To ensure a resilient world economy that will sustain a Covid-19 recovery conducive to social progress, governments must now take decisive legislative action, according to a new ITUC report.
The ITUC report, ‘Towards mandatory due diligence in global supply chains’, shows that while all governments need to bring in mandatory human rights’ due diligence legislation, EU-wide legislation and a UN Treaty on Business and Human Rights are important steps to regulate the behaviour of companies with regard to their entire operations and activities globally.
The COVID-19 pandemic has exposed the fragility of global supply chains and the enormous risks to human and labour rights in a highly interconnected global economy that is not governed by the rule of law.
With the global drop in demand as a result of the pandemic, many companies resorted to abruptly ending the procurement of goods and services and even to defaulting on prior commitments with a disastrous impact for workers in global supply chains.
As the coronavirus spread, years of voluntary corporate social responsibility vanished overnight. In the absence of an appropriate regulatory framework, global companies were able to evade responsibilities for the workers who produced the goods and provided the services that allowed them to generate enormous profits. This must never be allowed to happen again.
In Bangladesh more than half of garment suppliers reported that they had their in-process or completed production cancelled, which led to massive job losses and workers getting furloughed. More than 98 per cent of buyers refused to contribute to the cost of paying the partial wages to furloughed workers required under national law. 72 per cent of furloughed workers were sent home without pay.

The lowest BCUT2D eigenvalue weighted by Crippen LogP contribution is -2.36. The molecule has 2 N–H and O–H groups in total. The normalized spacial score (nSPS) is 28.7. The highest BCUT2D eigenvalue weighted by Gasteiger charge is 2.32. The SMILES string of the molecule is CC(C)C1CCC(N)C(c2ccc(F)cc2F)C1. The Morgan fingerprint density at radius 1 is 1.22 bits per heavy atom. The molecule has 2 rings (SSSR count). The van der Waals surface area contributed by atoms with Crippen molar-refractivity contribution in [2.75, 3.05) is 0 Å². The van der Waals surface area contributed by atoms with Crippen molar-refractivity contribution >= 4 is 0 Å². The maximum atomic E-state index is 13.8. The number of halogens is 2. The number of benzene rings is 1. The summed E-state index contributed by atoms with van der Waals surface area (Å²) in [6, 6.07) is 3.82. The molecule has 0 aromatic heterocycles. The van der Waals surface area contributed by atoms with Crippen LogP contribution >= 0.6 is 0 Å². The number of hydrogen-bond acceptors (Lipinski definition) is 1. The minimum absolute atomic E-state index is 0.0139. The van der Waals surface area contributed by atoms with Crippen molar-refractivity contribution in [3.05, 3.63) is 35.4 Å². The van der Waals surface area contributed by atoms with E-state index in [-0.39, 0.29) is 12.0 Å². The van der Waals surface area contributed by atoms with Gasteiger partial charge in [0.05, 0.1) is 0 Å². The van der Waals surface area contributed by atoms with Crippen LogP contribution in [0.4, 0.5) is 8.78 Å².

Mandatory due diligence legislation would, for the first time, give workers a legal framework to seek redress wherever their employer resides and prevent companies from evading their responsibilities to their workers, society and the planet.
‘Towards mandatory due diligence in global supply chains' makes eight recommendations for effective due diligence at the domestic level, based on an analysis of the strengths and weaknesses of existing legislation by Professor Oliver De Schutter for the ITUC.
Companies cannot make a positive contribution to achieving the 2030 Sustainable Development Goals (SDGs) if they continue to infringe human and labour rights with their business models and activities.
National legislation as well as effective due diligence practices by companies are key to achieve the SDGs and for sustainable supply chains and trade.
With the rule of law, we can ensure that the global economy, after the disruption of COVID-19, is resilient, conducive to social progress and puts people and planet first.